Tom Roberts, Twenty Minutes Past Three, 1886
39.37 x 29.25 in.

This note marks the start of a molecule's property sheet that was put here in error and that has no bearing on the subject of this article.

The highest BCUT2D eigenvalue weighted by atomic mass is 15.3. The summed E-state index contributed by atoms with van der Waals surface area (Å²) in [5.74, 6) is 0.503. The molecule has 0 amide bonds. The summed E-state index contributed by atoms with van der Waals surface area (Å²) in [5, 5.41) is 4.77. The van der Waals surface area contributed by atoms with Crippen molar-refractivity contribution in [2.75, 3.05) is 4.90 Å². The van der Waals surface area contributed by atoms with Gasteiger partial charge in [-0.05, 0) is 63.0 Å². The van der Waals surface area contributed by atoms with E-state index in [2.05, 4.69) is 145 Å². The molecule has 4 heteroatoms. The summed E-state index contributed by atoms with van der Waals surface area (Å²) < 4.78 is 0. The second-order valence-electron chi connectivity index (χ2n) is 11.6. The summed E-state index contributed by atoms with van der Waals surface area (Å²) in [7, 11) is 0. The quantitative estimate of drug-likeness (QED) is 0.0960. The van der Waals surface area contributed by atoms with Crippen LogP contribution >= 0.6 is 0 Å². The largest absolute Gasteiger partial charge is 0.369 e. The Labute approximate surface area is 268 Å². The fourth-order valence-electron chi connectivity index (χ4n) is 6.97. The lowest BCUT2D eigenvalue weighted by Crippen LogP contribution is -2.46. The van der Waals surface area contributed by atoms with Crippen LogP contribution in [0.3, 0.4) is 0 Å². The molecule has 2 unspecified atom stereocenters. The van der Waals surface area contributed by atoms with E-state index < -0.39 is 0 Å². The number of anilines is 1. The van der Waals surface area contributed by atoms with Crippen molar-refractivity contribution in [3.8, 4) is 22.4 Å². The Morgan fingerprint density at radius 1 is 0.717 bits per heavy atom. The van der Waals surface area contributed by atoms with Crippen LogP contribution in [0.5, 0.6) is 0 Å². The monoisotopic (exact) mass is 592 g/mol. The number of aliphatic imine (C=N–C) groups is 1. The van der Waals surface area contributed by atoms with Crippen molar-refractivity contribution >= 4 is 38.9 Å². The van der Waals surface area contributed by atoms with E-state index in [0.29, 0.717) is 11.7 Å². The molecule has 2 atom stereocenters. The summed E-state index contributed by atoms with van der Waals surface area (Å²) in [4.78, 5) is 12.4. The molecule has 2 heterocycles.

Tom Roberts (1856-1931) was a major Australian painter. Born in Dorset, England, his parents were newspaper editors there until the family moved to Melbourne in 1869. Roberts worked as a photographer's assistant in the 1870s and he began studying art at night. In 1881 he returned to England to study painting at the Royal Academy Schools until 1884. His early work shows a strong inclination toward Orientalism, which developed into an Impressionist or Post-Impressionist aesthetic. Roberts painted many landscapes and portraits, but was perhaps best known during his lifetime for his large-scale paintings exploring aspects of Australian life, such as Shearing the Rams (1890) and The Big Picture (1903). To my eye, Twenty Minutes Past Three is a stunningly interesting and hauntingly beautiful painting. The red of the room, the warm light from the lamp, the stark use of shadows, all make this work engaging and fascinating. However one of the most fascinating elements is the overwhelming sense of unknown. We have no idea the context or content of this scene. The woman has put aside her reading and risen from the table as the man edges around the door. We can just make out the clock face reading 3:20. Perhaps her husband has stayed out to the wee hours of the morning and she expected him home. One analysis I read suggested that he has been engaged in a futile search for their missing child. It is impossible for us to know, but the woman's anxiety is palpable. Roberts also places the action far back in the picture space, she in the middleground and he in the background, leaving the foreground relatively empty save for shadows. This makes us want to be closer to these figures and gives us space to enter into the scene. Although we do not know what is happening in this interaction, the painting is charged with tension and fraught emotion, which Roberts skillfully employs and conveys in this unusual and somewhat maddening painting.